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October 11, 2015

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An Alien Visitor

This is not new, it is the reason why the typing pools no longer exist. All that is being described here is technology replacing people, but with a few buzzwords to make it sound fresh. It is a shame there is no cloud that can make the likes of Sarah O'Connor disappear forever (speaking purely in occupational terms of course)!

"If a task cannot be divided from the bigger job, or if it requires constant tweaking and teamworking as job specs change, then there'll still be a place for employees"

I suspect the majority of jobs currently fall into this category. It won't be the cloud that gets them but the blanket.

CMK

This view of the future assumes that everywhere has equal access to the Internet, thanks to BT and it OpenReach arm that is far from true in the UK and rural areas and many urban ones will continue to have such poor internet access. Places like rural Wales or the south West this sort of work is just not an option and won't be for some years on the current path of travel.

Metatone

The cloud is more likely to depress house prices in Birmingham or Manchester than in London, because of the polarisation you note.

(You may not like living in cities, but lots of people do.)

ben

Regarding point 4 rentier activities outstrip wages therefore if you live up North and get a "near" London wage you still miss out hugely as the banks are debasing your currency by issuing debt against land without the hedge of being in the housing ponzi scheme.

Dain

The same old cities have become more important than EVER in the age of the internet, not less, despite work's ability to be done from anywhere. NYC, SF, not the cheap places, loom larger than ever.

aragon

Not the Virtual Organisation again!

This is so much froth. I am with the critics.

B2B barely works, with offshoring, and outsourcing, been subject to onshoring and rightsourcing.

But it will work at the individual level...
I am with the critics.

Zero hours contracts and pseudo self-employment, are just exploitative of labour and this is another extreme example.

Just look at the evolution of taskrabbit, and these are simple atomic tasks.

https://en.wikipedia.org/wiki/Taskrabbit

From choice and bidding for Jobs, to the allocation of jobs to workers even outside their area of expertise with onerous conditions like 30min response time.

The costs of co-ordination and control are too great even for the most trivial of tasks, yes I am fully aware of crowdsourcing and opensource (a much better model - not referenced in the article).

https://en.wikipedia.org/wiki/Adaptive_Vehicle_Make

If you want labour you have to pay a reasonable rate for it, and provide security and continuity, unless it is trivial things like TaskRabbit.

Next you will be using people as furniture, it has a name forniphilia the artists are ahead of you.

https://en.wikipedia.org/wiki/Human_furniture

http://www.forniphilia.info/

Yes, I am better informed than your great piece, which is a retread of the virtual organisation, and just froth. This is not the future.

The system does not even work at the high level. People are not SKU's, and the system is reductionist, people cannot be artisans, even at the top level. I am aware Chris works from home, and the system might suit him, but he is the exception, in an industry where pay is particularly high and the task rewarding (Journalism). he can even do it for it's intrinsic value (This blog).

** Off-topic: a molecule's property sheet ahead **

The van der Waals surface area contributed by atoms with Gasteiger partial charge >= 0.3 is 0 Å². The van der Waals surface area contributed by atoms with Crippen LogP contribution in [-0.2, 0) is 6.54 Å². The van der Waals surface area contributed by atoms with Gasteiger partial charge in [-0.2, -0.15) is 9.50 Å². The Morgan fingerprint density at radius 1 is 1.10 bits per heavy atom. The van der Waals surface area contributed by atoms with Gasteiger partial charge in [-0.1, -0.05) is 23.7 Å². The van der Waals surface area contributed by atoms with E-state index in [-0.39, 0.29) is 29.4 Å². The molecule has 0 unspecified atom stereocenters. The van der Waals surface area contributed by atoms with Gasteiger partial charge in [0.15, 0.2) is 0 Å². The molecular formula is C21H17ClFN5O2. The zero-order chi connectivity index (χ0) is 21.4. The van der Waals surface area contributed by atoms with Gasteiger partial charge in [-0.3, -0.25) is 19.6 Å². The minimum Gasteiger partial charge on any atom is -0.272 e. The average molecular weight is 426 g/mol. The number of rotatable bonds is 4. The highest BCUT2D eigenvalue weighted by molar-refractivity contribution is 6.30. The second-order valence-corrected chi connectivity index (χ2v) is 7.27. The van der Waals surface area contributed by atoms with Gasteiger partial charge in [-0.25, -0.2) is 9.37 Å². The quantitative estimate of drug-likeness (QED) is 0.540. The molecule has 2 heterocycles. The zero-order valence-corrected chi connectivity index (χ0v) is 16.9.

Money needs to be exchanged or the economy (capitalism) collapses, and we have indentured servitude (slavery).

Oh wait, have you seen Jobseekers allowance recently, and the requirement take any suitable job regardless of the degree of exploitation, along with mass immigration of low skilled workers...

I don't know what kind of distopia you want to live in, but this is Deja Vu all over again.


aragon

p.s. Forniphilia.info is NSFW.
See also:

https://en.wikipedia.org/wiki/Hatstand,_Table_and_Chair


At the risk of causing offense we have the Jeremy Hunt Tax Credit row (I am not an MP like Helen Goodman).

http://www.bbc.co.uk/news/uk-politics-34453348

Mr Hunt's comments came at a fringe event at the Conservative Party conference in Manchester.

"We have to proceed with these tax credit changes because they are a very important cultural signal," he said.

"My wife is Chinese and if we want this to be one of the most successful countries in the world in 20, 30, 40 years time there is a pretty difficult question that we have to answer which is, essentially, are we going to be a country which is prepared to work hard in a way that Asian economies are prepared to work hard, in a way that Americans are prepared to work hard?"

Foxconn is an example to us all of the sort of good employment practices.

https://en.wikipedia.org/wiki/Foxconn_suicides

"However, the publication noted that overtime, in excess of the 36 hours a month allowed by Chinese law, was routinely demanded from employees"

http://www.bbc.co.uk/news/10182824
"Employees have to work long days and many of the staff were working at least six days a week. So it was very common to hear of people being burnt out."

The FT piece is right, employment rights have been hollowed out and the result is monstrous.


nickj

the mythical man month by fred brooks has something to say about this.

the more menial admin jobs might get chopped up and parcelled out, but once you've done the chopping up you're half way to computerizing the process...